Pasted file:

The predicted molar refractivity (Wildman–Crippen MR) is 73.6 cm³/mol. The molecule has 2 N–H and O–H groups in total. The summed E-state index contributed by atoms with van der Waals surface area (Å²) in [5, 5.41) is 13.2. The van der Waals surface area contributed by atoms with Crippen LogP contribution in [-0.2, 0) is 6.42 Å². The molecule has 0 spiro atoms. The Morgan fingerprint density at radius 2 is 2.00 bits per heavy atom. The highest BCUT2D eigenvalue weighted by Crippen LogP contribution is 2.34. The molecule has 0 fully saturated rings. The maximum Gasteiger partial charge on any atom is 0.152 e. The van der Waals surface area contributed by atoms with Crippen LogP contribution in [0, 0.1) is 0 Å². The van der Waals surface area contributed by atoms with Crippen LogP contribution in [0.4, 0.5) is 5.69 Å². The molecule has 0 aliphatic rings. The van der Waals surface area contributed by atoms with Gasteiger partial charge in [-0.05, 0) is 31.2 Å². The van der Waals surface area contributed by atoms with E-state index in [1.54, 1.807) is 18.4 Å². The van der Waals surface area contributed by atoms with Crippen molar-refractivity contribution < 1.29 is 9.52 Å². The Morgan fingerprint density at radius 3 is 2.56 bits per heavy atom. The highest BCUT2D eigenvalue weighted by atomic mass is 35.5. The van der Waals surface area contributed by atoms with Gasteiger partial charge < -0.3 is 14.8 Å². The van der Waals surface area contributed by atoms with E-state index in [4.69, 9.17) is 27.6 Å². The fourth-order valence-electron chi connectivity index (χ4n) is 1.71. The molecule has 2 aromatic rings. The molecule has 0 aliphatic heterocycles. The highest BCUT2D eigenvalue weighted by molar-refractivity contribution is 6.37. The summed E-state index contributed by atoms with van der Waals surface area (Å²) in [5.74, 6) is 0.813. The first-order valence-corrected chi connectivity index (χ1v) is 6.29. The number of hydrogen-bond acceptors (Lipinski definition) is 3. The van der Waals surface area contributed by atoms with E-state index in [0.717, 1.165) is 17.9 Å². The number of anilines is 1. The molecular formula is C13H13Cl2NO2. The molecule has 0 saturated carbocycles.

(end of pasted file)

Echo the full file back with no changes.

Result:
The predicted molar refractivity (Wildman–Crippen MR) is 73.6 cm³/mol. The molecule has 2 N–H and O–H groups in total. The summed E-state index contributed by atoms with van der Waals surface area (Å²) in [5, 5.41) is 13.2. The van der Waals surface area contributed by atoms with Crippen LogP contribution in [-0.2, 0) is 6.42 Å². The molecule has 0 spiro atoms. The Morgan fingerprint density at radius 2 is 2.00 bits per heavy atom. The highest BCUT2D eigenvalue weighted by Crippen LogP contribution is 2.34. The molecule has 0 fully saturated rings. The maximum Gasteiger partial charge on any atom is 0.152 e. The van der Waals surface area contributed by atoms with Crippen LogP contribution in [0, 0.1) is 0 Å². The van der Waals surface area contributed by atoms with Crippen LogP contribution in [0.4, 0.5) is 5.69 Å². The molecule has 0 aliphatic rings. The van der Waals surface area contributed by atoms with Gasteiger partial charge in [-0.05, 0) is 31.2 Å². The van der Waals surface area contributed by atoms with E-state index in [1.54, 1.807) is 18.4 Å². The van der Waals surface area contributed by atoms with Crippen molar-refractivity contribution < 1.29 is 9.52 Å². The Morgan fingerprint density at radius 3 is 2.56 bits per heavy atom. The highest BCUT2D eigenvalue weighted by atomic mass is 35.5. The van der Waals surface area contributed by atoms with Gasteiger partial charge < -0.3 is 14.8 Å². The van der Waals surface area contributed by atoms with E-state index in [4.69, 9.17) is 27.6 Å². The fourth-order valence-electron chi connectivity index (χ4n) is 1.71. The molecule has 2 aromatic rings. The molecule has 0 aliphatic heterocycles. The highest BCUT2D eigenvalue weighted by molar-refractivity contribution is 6.37. The summed E-state index contributed by atoms with van der Waals surface area (Å²) in [5.74, 6) is 0.813. The first-order valence-corrected chi connectivity index (χ1v) is 6.29. The number of hydrogen-bond acceptors (Lipinski definition) is 3. The van der Waals surface area contributed by atoms with E-state index in [0.717, 1.165) is 17.9 Å². The number of anilines is 1. The molecular formula is C13H13Cl2NO2. The molecule has 0 saturated carbocycles.